A solution of barium formate was prepared by dissolving barium oxide powder in formic acid, the pH being adjusted to between 4 and 7 as a result. The concentration of the solution of barium formate was determined by precipitation of barium as its sulfate. This solution was then mixed with an equimolar amount of a freshly prepared solution of ferrous sulfate (0.05 M). The precipitate, barium sulfate, was removed by centrifugation. The supernatant contained a solution of ferrous formate having a concentration of approximately 0.04 M.
This solution was diluted 10:1 with deionized, deaerated water, and then immediately passed through a Niro particle generator blow drier. Inthe blow drier, the solution was atomized to form a fine aerosol, which was then dried in a stream of air between 190° and 210° C., to produce a powder of finely divided ferrous formate, presumably accompanied by small amounts of ferric formate and hydroxide. The particles were then heated for three hours at 310° C. under an inert atmosphere (argon). The heating converted the particles of ferrous formate to particles of ferrous oxide, carbon monoxide, and water in accordance with the equation:
2 Fe(HCOO)2 =2FeO+2CO+H2 O
Evolution of carbon monoxide and water was detected during the course of the heating.
Ferrous oxide is oxidized in ambient air. These particles, upon cooling, were exposed slowly to atmospheric oxygen, during which exposure they were converted to magnetite (Fe3 O4) according to the following equation:
3 FeO+1/2O2 =Fe3 O4
The particles were analyzed by oxidation to ferric oxide (Fe2 O3), and their size was determined by electron microscopy. The particles used in this example had a median diameter of less than 500 Angstroms, and were single domain, superparamagnetic particles. However, if the particles were not of the desired size, the process could be repeated with more concentrated solutions of ferrous formate for larger particles or more dilute solutions of ferrous formate for smaller particles. The particles can also be made smaller by milling them in a high speed blender.
After the appropriate analytical procedures, the particles were derivatized. Finely divided magnetite (1 gram) was suspended in water (15 ml) with sonication. Aminopropyltriethoxysilane (1 gram) was then added to the aqueous mixture, and the pH was adjusted to 4 with 1 N HCl. The mixture was then stirred for one hour, after which the particles were recovered by application of a magnetic field. The particles were then washed and dried.
A spacer arm was than attached to the amino functionality attached to the particles. This was done by adding small portions of succinic anhydride to a stirred aqueous suspension of the particles. Several additions were made, and the pH was maintained at 7-8 throughout the addition by adding drops of 1 N NaOH. The product of the addition, magnetic particles to which were covalently appended the chain: ##STR9## was collected by application of a magnetic field, washed with water and ethanol, and dried. The value of n will vary for particular magnetite/organosilane bonds, since the organosilane can react to form 1, 2 or 3 bonds with the reactive groups of the metal particles.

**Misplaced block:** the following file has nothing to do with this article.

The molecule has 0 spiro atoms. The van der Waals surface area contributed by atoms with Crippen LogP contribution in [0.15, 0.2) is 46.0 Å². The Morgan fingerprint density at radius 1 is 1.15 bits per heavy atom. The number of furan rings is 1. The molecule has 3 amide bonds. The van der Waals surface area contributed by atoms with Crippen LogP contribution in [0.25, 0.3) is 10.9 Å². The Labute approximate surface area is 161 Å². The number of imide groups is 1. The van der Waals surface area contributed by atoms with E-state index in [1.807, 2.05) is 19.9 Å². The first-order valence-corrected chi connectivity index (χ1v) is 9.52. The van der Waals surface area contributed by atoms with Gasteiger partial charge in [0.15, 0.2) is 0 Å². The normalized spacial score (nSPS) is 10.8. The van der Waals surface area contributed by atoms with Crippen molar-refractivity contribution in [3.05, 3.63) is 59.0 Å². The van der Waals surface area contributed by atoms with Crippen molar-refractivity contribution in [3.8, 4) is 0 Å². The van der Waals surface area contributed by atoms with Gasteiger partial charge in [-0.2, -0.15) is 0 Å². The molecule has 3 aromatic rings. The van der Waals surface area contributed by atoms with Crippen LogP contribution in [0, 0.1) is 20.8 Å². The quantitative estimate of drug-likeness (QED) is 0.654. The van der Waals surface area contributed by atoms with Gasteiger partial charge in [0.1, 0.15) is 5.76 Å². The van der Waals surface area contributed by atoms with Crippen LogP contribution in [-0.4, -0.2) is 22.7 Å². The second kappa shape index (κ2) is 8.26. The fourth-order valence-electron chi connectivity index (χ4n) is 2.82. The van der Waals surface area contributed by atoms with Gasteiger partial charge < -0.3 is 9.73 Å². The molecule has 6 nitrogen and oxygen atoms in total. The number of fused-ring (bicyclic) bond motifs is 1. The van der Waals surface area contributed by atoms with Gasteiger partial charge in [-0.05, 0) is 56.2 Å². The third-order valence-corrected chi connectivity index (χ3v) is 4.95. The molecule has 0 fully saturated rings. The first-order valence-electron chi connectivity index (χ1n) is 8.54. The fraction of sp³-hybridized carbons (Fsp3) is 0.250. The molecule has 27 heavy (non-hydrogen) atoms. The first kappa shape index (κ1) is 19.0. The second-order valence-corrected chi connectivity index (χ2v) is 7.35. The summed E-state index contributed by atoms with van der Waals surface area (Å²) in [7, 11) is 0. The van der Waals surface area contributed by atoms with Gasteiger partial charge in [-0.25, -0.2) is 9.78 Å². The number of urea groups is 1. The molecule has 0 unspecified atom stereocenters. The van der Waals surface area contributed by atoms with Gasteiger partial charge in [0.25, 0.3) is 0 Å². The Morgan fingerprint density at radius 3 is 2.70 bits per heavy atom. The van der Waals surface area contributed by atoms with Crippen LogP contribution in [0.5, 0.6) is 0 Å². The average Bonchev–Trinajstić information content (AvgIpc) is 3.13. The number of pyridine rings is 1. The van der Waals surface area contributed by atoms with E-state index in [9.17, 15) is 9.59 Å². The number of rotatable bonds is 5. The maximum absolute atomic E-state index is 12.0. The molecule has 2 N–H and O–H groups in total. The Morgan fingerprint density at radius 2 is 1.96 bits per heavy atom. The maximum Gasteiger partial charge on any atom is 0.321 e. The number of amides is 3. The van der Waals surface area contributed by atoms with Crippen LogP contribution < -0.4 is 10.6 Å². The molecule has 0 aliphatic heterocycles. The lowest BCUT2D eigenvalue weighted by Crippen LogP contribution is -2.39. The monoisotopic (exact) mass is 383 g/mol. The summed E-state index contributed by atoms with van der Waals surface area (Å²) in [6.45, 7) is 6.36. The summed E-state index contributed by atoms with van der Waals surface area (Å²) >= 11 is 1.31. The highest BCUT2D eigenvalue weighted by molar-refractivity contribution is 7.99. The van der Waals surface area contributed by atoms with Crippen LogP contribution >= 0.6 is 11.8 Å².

The dried particles were then suspended in anhydrous toluene and treated with trimethylsilychloride. This treatment trimethylsilylated any unreacted nucleophilic sites, rendering them unreactive under conditions of subsequent synthesis as stated below. The particles were recovered with a magnetic field, washed with acetone and water, and used as supports for synthesis.
5'-O-dimethoxytritylthymidine was attached by its 3'-hydroxyl group to the carboxyl group affixed to the magnetic particle, using dicyclohexylcarbodiimide as a condensing reagent, in a procedure similar to that used by Caruthers and coworkers, Tet. Let., 22, supra. Successive elongation of the DNA chain was made by successive repetition of a sequence of three organic reactions. Each of the reacting reagents was added in an appropriate solvent, and the particles dispersed in the solvent to initiate the reaction. The reactions were as follows:
1. Removal of the 5'-dimethoxytrityl blocking group, leaving a free 5'-hydroxyl group, with a solution of zinc bromide in nitromethane, carried out at room temperature, with occasional shaking. As the product of this reaction is brightly colored, the extent of the reaction could be determined spectrophotometrically.
2. Condensation of 5'-dimethoxytritylthymidine-3'-O-dimethylaminomethoxyphosphine with the free 5'-hydroxyl group of the thymidine, from Step 1 above, attached to the magnetic particle through the Y carboxyl group, done in the presence of tetrazole as acid in acetonitrile as solvent. The reaction conditions were again room temperature, with stirring.
3. Oxidation of the resulting trivalent phosphorus compound formed above was accomplished by using a solution of 0.2 M iodine in a 1:2:1 water-tetrahydrofuran-lutidine mixture, at room temperature, with stirring.
These three steps are well known in the art as steps leading to the preparation of DNA oligomers. In this example, d(T10) was prepared, removed from the magnetic support with ammonium hydroxide, demethylated with thiophenoxide, and analyzed by sequence using the method of Maxam and Gilbert, Proc. Nat. Acad. Sci. USA 74:560 (1977), which is incorporated herein by reference.